When our eldest son, Joel, was about to start elementary school, Hannah and I lived in a city in England where we could choose between different schools. We wanted him to go to the nearest one — within walking distance of our home — but many people at our church discouraged us: “There are almost no Christians at that school.”
Nevertheless, feeling prompted by God to investigate, we met the new Principal and really connected with her. The school seemed to be well run, mildly eccentric and had good results, so we went for it! As we got involved, we found great favor with the Principal, and thus with the staff and many parents.
Because the school had no buses, we met and became friends with many families as we walked Joel to and from school, and we intentionally made time to linger in the school playground with other parents. Gradually, more and more God conversations began to happen, and we ended up starting a kids’ club for all the families who were interested in fun ways for their children to learn about Jesus. The Principal allowed us to advertise and even run sign-up tables as parents gathered after school. In addition, I was drawn into the leadership of the school, and ended up chairing the school’s governing board. This enabled me to work closely with the Principal, including being involved in all new staff appointments.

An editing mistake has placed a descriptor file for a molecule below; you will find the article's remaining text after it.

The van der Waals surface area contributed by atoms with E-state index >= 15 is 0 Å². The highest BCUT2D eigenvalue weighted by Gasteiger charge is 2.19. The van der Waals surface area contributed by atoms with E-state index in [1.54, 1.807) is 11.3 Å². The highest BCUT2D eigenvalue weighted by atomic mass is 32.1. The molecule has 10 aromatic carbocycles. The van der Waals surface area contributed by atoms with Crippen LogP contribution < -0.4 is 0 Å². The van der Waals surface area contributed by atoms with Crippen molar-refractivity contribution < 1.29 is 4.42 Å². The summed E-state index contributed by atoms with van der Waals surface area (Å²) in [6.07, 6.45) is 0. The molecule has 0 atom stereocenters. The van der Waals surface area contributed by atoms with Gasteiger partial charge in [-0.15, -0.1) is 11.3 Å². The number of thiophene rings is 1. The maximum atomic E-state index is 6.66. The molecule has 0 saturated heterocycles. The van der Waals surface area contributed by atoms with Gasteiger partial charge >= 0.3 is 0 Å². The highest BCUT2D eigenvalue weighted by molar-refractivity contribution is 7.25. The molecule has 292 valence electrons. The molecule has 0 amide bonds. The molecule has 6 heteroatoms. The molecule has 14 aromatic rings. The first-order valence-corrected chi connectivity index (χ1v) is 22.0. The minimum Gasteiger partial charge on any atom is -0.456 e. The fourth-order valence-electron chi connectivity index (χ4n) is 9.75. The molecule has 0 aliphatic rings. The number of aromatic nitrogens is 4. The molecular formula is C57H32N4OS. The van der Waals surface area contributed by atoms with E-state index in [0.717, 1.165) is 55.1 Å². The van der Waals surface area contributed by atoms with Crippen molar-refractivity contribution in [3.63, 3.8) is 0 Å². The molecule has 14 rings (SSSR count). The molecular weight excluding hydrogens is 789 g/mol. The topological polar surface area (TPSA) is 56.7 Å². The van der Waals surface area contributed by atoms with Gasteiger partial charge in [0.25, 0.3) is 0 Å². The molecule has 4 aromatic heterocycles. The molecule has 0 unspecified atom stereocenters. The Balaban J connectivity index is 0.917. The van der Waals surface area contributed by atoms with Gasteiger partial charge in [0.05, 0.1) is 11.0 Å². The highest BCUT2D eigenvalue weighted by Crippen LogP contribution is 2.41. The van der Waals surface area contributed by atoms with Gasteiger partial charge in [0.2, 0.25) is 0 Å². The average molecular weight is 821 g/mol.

Today, eight years after we left, the school has a very strong Christian influence and new generations of families are being drawn to Christ as a result.
For our family, that school became our primary place of mission as we grew to know and love the community there. But the real opening came about because of the favor the Principal showed us — she was our Person of Peace.
If you are a Christian, you have a responsibility to prayerfully identify the Person of Peace in your life, asking Jesus how to invest wisely into that relationship.[Tweet “Are you able to spot and reach your own Person of Peace?”]